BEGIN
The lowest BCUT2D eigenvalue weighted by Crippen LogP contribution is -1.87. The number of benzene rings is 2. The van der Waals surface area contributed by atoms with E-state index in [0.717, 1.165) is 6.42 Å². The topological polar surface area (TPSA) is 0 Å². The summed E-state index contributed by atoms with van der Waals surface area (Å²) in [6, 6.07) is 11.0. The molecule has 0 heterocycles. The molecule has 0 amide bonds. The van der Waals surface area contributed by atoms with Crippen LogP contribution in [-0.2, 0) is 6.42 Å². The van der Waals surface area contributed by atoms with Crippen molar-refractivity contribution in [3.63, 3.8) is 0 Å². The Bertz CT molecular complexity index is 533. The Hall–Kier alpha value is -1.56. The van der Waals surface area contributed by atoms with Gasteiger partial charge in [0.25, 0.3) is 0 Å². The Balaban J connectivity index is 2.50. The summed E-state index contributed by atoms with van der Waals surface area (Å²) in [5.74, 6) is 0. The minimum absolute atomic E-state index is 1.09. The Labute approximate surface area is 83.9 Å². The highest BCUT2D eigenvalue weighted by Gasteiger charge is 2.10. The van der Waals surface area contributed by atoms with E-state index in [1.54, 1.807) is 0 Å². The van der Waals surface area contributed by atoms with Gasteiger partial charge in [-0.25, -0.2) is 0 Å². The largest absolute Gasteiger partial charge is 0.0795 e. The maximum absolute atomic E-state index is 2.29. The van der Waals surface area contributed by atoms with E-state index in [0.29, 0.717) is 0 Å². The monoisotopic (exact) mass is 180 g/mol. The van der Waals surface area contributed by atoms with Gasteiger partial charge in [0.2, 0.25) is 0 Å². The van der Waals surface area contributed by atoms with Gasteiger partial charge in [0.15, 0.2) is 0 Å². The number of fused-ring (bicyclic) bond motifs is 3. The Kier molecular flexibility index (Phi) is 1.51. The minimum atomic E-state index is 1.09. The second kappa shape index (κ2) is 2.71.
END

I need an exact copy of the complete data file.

The lowest BCUT2D eigenvalue weighted by Crippen LogP contribution is -1.87. The number of benzene rings is 2. The van der Waals surface area contributed by atoms with E-state index in [0.717, 1.165) is 6.42 Å². The topological polar surface area (TPSA) is 0 Å². The summed E-state index contributed by atoms with van der Waals surface area (Å²) in [6, 6.07) is 11.0. The molecule has 0 heterocycles. The molecule has 0 amide bonds. The van der Waals surface area contributed by atoms with Crippen LogP contribution in [-0.2, 0) is 6.42 Å². The van der Waals surface area contributed by atoms with Crippen molar-refractivity contribution in [3.63, 3.8) is 0 Å². The Bertz CT molecular complexity index is 533. The Hall–Kier alpha value is -1.56. The van der Waals surface area contributed by atoms with Gasteiger partial charge in [0.25, 0.3) is 0 Å². The Balaban J connectivity index is 2.50. The summed E-state index contributed by atoms with van der Waals surface area (Å²) in [5.74, 6) is 0. The minimum absolute atomic E-state index is 1.09. The Labute approximate surface area is 83.9 Å². The highest BCUT2D eigenvalue weighted by Gasteiger charge is 2.10. The van der Waals surface area contributed by atoms with E-state index in [1.54, 1.807) is 0 Å². The van der Waals surface area contributed by atoms with Gasteiger partial charge in [-0.25, -0.2) is 0 Å². The largest absolute Gasteiger partial charge is 0.0795 e. The maximum absolute atomic E-state index is 2.29. The van der Waals surface area contributed by atoms with E-state index in [0.29, 0.717) is 0 Å². The monoisotopic (exact) mass is 180 g/mol. The van der Waals surface area contributed by atoms with Gasteiger partial charge in [0.2, 0.25) is 0 Å². The van der Waals surface area contributed by atoms with Gasteiger partial charge in [0.15, 0.2) is 0 Å². The number of fused-ring (bicyclic) bond motifs is 3. The Kier molecular flexibility index (Phi) is 1.51. The minimum atomic E-state index is 1.09. The second kappa shape index (κ2) is 2.71.